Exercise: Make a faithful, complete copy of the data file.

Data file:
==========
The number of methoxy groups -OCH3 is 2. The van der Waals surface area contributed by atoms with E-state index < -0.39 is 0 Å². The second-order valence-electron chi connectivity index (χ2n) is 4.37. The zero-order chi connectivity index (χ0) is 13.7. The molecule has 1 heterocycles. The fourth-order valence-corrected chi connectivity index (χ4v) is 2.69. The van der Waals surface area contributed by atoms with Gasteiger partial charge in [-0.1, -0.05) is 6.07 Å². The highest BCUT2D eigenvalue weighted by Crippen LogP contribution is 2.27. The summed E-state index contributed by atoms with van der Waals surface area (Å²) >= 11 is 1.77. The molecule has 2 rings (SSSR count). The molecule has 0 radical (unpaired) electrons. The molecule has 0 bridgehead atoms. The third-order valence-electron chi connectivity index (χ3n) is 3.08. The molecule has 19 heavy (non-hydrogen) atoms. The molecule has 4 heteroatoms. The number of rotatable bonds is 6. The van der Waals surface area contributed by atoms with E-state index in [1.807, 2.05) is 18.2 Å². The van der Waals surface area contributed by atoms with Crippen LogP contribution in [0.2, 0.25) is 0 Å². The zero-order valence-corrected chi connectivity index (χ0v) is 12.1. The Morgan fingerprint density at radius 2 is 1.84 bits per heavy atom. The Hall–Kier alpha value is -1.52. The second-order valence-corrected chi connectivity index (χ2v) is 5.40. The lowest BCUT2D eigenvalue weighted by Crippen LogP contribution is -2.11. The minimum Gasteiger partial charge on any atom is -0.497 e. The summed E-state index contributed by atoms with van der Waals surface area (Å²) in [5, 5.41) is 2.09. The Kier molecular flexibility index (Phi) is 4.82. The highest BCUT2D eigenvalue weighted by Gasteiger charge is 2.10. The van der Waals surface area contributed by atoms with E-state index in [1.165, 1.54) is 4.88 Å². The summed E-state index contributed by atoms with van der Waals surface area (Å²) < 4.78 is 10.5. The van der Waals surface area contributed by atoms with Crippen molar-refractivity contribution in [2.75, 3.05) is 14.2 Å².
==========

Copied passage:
The number of methoxy groups -OCH3 is 2. The van der Waals surface area contributed by atoms with E-state index < -0.39 is 0 Å². The second-order valence-electron chi connectivity index (χ2n) is 4.37. The zero-order chi connectivity index (χ0) is 13.7. The molecule has 1 heterocycles. The fourth-order valence-corrected chi connectivity index (χ4v) is 2.69. The van der Waals surface area contributed by atoms with Gasteiger partial charge in [-0.1, -0.05) is 6.07 Å². The highest BCUT2D eigenvalue weighted by Crippen LogP contribution is 2.27. The summed E-state index contributed by atoms with van der Waals surface area (Å²) >= 11 is 1.77. The molecule has 2 rings (SSSR count). The molecule has 0 radical (unpaired) electrons. The molecule has 0 bridgehead atoms. The third-order valence-electron chi connectivity index (χ3n) is 3.08. The molecule has 19 heavy (non-hydrogen) atoms. The molecule has 4 heteroatoms. The number of rotatable bonds is 6. The van der Waals surface area contributed by atoms with E-state index in [1.807, 2.05) is 18.2 Å². The van der Waals surface area contributed by atoms with Crippen LogP contribution in [0.2, 0.25) is 0 Å². The zero-order valence-corrected chi connectivity index (χ0v) is 12.1. The Morgan fingerprint density at radius 2 is 1.84 bits per heavy atom. The Hall–Kier alpha value is -1.52. The second-order valence-corrected chi connectivity index (χ2v) is 5.40. The lowest BCUT2D eigenvalue weighted by Crippen LogP contribution is -2.11. The minimum Gasteiger partial charge on any atom is -0.497 e. The summed E-state index contributed by atoms with van der Waals surface area (Å²) in [5, 5.41) is 2.09. The Kier molecular flexibility index (Phi) is 4.82. The highest BCUT2D eigenvalue weighted by Gasteiger charge is 2.10. The van der Waals surface area contributed by atoms with E-state index in [1.165, 1.54) is 4.88 Å². The summed E-state index contributed by atoms with van der Waals surface area (Å²) < 4.78 is 10.5. The van der Waals surface area contributed by atoms with Crippen molar-refractivity contribution in [2.75, 3.05) is 14.2 Å².